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Abbey Brook Cactus Nursery
Old Hackney Lane
Matlock
Derbyshire
DE4 2QJ

 

Epiphyllum Cultural Instructions

EPIPHYTIC CACTI

The most important and widest grown of all the epiphytic cacti belong to the genus EPIPHYLLUM. These plants were introduced in the last century from the jungles of Central, North and South America. They are nearly all white flowered, night-blooming plants.

Hybrids were produced by crossing them with day-flowering Heliocereus species, which have vivid scarlet and mauve flowers. An Englishman, F.A. Watson, was one of the first hybridisers, and some of his hybrids - Agatha, Dante and Wrayi, introduced in about 1845 - are still in cultivation. Subsequently, many German, Belgian and French hybrids were produced. Since 1945, California has been the main centre of activity and there are now several thousand named hybrids.

These plants give a fantastic array of colour to rival any group of plants. The flowers are breathtaking, and the commonly grown red flowered Epiphyllum ackermannii with 5" (13cm) diameter blossoms is small and uninteresting by today's standards. Some flowers are more than 12" (30cm) across and the colours range from pure white to deep purple, whilst others are pink, apricot, gold and yellow.

In the early 1980's, I encouraged a retired Derbyshire policeman, Eric Hodkinson, to continue the start he had made in 1974 hybridising Epiphyllums. It takes about 5 years to flower from seed and, as Eric says, the opening of an entirely new flower is an exciting time and well worth the trouble involved.

Eric has produced some wonderful hybrids, which, after careful selection, he has named after his many friends. I am delighted to say he has named one of his best hybrids after me, Brian Fearn.

CULTURE Epiphytes do not like full sun, semi-shade is idea. In other words the same conditions favoured by many ferns and orchids. It is worthwhile remembering that the cultural conditions are entirely different from the rest of the Cactus family. Lack of this understanding may have caused failure in the past. These plants are very easy to grow and flower in the right conditions.

The parents of most of these plants, in natural habitat, grow epiphytically on forest trees and vegetation. they use the trees as support, but do not derive any nourishment from them. They root in accumulated humus material on, for example, tree branches. They produce long aerial roots which can take up water from the humid atmosphere.

COMPOST There are many potting composts which are suitable but one we recommend consists of:
3 parts house plant compost
1 part of coarse lime free sand
1/2 part rotted cow manure or organic material like 6X

Any potting compost used for epiphytes should ideally be porous and contain a high proportion of organic material. The addition of a small quantity of Bone Meal, which is a slow releasing fertiliser, can be beneficial.

POTTING When you receive the rooted cuttings, plant them in slightly moist potting compost, and then withhold water for a couple of days or so, and then water normally. Do not use very large containers as epiphytes do not produce as large a root system as other plants.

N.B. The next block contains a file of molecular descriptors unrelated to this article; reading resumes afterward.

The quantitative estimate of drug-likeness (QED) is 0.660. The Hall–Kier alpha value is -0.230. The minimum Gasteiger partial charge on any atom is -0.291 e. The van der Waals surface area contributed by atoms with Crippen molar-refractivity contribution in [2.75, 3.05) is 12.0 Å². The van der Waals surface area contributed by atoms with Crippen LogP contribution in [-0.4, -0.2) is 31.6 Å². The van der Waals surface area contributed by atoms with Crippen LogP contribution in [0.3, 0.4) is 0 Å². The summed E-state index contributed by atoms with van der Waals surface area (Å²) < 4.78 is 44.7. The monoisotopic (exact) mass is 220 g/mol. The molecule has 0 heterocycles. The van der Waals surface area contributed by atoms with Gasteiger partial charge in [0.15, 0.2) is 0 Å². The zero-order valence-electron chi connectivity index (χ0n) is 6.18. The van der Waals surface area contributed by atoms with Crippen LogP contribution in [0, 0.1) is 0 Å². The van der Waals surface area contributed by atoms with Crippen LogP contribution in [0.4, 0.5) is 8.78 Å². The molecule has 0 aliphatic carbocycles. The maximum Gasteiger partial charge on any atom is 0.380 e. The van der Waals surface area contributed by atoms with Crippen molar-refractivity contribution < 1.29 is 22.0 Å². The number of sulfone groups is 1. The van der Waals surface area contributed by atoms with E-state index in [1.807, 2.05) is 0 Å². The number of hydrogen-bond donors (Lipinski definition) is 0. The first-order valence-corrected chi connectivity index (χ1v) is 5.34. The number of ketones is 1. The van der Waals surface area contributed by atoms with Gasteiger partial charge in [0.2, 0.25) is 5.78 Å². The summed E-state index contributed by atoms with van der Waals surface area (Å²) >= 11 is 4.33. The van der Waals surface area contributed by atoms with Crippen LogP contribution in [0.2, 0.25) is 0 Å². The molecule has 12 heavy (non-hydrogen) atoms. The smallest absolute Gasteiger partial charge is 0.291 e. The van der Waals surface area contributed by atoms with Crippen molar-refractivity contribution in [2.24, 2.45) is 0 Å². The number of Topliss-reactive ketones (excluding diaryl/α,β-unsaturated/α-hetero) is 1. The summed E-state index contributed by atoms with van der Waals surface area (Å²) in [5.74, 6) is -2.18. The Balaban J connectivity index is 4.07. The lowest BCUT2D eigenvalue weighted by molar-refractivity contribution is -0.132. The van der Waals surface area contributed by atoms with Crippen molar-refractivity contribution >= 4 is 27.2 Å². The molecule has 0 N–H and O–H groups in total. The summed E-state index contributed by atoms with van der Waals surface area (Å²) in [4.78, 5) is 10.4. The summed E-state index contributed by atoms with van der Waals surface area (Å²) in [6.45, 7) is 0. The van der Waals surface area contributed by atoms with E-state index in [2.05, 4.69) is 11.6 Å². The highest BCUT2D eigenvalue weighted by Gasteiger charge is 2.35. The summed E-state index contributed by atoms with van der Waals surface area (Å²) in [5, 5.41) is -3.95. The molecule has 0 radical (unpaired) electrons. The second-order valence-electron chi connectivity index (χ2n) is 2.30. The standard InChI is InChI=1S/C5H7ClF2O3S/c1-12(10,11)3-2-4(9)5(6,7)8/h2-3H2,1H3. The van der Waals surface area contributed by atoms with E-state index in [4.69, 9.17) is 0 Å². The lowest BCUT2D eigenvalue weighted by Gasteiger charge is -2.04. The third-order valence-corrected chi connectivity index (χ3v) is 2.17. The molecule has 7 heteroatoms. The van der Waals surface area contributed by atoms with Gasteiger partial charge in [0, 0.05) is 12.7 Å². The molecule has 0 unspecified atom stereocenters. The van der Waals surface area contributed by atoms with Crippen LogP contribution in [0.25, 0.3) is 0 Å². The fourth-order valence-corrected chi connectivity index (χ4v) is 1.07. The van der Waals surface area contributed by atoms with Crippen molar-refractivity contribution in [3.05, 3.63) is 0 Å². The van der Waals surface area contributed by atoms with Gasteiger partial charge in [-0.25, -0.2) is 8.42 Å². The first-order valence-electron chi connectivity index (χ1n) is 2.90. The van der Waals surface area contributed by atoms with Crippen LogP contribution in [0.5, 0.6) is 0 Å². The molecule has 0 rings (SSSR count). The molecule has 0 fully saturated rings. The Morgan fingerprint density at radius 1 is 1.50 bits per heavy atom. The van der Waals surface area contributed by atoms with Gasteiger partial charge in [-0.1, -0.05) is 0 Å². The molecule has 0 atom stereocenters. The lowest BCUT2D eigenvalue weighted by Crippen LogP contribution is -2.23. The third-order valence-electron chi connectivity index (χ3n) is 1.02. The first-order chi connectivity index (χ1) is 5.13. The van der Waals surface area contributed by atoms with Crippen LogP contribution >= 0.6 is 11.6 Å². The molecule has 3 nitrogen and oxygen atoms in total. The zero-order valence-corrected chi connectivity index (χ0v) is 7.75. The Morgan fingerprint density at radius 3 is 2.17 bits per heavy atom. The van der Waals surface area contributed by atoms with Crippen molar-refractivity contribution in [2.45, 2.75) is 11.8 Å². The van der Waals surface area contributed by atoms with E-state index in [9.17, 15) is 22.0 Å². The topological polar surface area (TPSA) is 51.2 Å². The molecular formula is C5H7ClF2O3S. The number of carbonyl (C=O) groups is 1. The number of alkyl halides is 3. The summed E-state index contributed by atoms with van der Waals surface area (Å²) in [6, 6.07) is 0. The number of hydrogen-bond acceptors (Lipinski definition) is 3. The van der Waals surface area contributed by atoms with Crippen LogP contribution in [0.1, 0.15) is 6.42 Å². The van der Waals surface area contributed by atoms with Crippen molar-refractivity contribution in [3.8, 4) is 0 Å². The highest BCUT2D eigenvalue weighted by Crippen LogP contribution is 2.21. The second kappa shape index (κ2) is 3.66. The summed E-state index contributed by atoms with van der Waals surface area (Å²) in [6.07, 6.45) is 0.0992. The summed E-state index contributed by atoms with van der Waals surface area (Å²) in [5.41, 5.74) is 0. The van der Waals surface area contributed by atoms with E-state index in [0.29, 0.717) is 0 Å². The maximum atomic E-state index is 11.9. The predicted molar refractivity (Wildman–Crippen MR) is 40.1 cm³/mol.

LABELLING As these plants are virtually impossible to name correctly when not in flower, we always label the cuttings themselves with an indelible marker pen. Customers are then always sure that they receive a plant which is correctly labelled.

WATERING and FERTILISER Root moisture should be available all the year round, but remember to water freely in hot weather. An addition, spraying with water is particularly beneficial in hot weather, to maintain a high humidity. From March onwards water with a low nitrogen, high potash fertiliser such as Cactus or tomato fertiliser. This helps promote flowering.
After flowering change to a high nitrogen fertiliser to promote growth for enhanced flowering the next year.

TEMPERATURE Minimum winter temperature is 7 C (45 F). In cold conditions brown spots may appear on the stems. These are not caused by a disease and so do not harm the plants but are nevertheless unsightly. In hot summer weather dry compost followed by copious watering can cause the stems to turn brown. This is a physiological disorder like blossom end rot in tomato fruits. These plants are killed by frost.

PESTS There are two main pests of epiphytes - mealy bugs and green aphids. Proprietary brands of insecticides, both contact and systemic can be used. Always remember to follow the instructions on the labels before using, so as to make up a spray liquid of the correct strength. Do not add more than recommended - it may harm your plants. Suitable insecticides are available for purchase at the nursery.

FLOWERING Flowering time for Epiphyllums is mainly April-July, the main month being May. If grown on correctly, rooted cuttings should produce enough growth to flower in 1-2 years. do not worry if some of the buds do not mature, the plant will only support those buds it can sustain. Remember the larger the plant, the more flowers that can be produced in a season. do not over feed with nitrogenous fertilisers as these tend to produce growth rather than flowers.

FLOWER SIZE This is indicated, where known, after the name and is based on the average flower. Blooms can vary considerably in size depending on how the plant has been grown.
S SMALL 6-13CM (21/2"-5")
M MEDIUM 13-18CM (5"-7")
L LARGE 18-23CM (7"-9")
XL EXTRA LARGE OVER 23CM (9")